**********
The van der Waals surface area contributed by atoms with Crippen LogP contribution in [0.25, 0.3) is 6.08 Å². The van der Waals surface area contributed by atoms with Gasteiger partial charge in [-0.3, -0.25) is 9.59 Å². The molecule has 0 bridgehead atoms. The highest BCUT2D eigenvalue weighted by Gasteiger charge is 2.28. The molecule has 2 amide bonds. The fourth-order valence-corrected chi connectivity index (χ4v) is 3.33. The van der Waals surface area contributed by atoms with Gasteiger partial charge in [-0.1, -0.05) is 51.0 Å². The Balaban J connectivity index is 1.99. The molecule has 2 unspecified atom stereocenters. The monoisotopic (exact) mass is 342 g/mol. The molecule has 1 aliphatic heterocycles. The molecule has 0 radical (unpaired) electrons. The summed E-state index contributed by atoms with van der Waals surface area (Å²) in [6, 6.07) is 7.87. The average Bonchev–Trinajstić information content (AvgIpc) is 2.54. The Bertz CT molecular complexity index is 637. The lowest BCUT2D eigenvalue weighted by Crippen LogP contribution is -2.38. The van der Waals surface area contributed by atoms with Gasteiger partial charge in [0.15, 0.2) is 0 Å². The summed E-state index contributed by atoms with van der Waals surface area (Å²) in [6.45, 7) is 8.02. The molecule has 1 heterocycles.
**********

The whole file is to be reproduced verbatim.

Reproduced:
The van der Waals surface area contributed by atoms with Crippen LogP contribution in [0.25, 0.3) is 6.08 Å². The van der Waals surface area contributed by atoms with Gasteiger partial charge in [-0.3, -0.25) is 9.59 Å². The molecule has 0 bridgehead atoms. The highest BCUT2D eigenvalue weighted by Gasteiger charge is 2.28. The molecule has 2 amide bonds. The fourth-order valence-corrected chi connectivity index (χ4v) is 3.33. The van der Waals surface area contributed by atoms with Gasteiger partial charge in [-0.1, -0.05) is 51.0 Å². The Balaban J connectivity index is 1.99. The molecule has 2 unspecified atom stereocenters. The monoisotopic (exact) mass is 342 g/mol. The molecule has 1 aliphatic heterocycles. The molecule has 0 radical (unpaired) electrons. The summed E-state index contributed by atoms with van der Waals surface area (Å²) in [6, 6.07) is 7.87. The average Bonchev–Trinajstić information content (AvgIpc) is 2.54. The Bertz CT molecular complexity index is 637. The lowest BCUT2D eigenvalue weighted by Crippen LogP contribution is -2.38. The van der Waals surface area contributed by atoms with Gasteiger partial charge in [0.15, 0.2) is 0 Å². The summed E-state index contributed by atoms with van der Waals surface area (Å²) in [6.45, 7) is 8.02. The molecule has 1 heterocycles.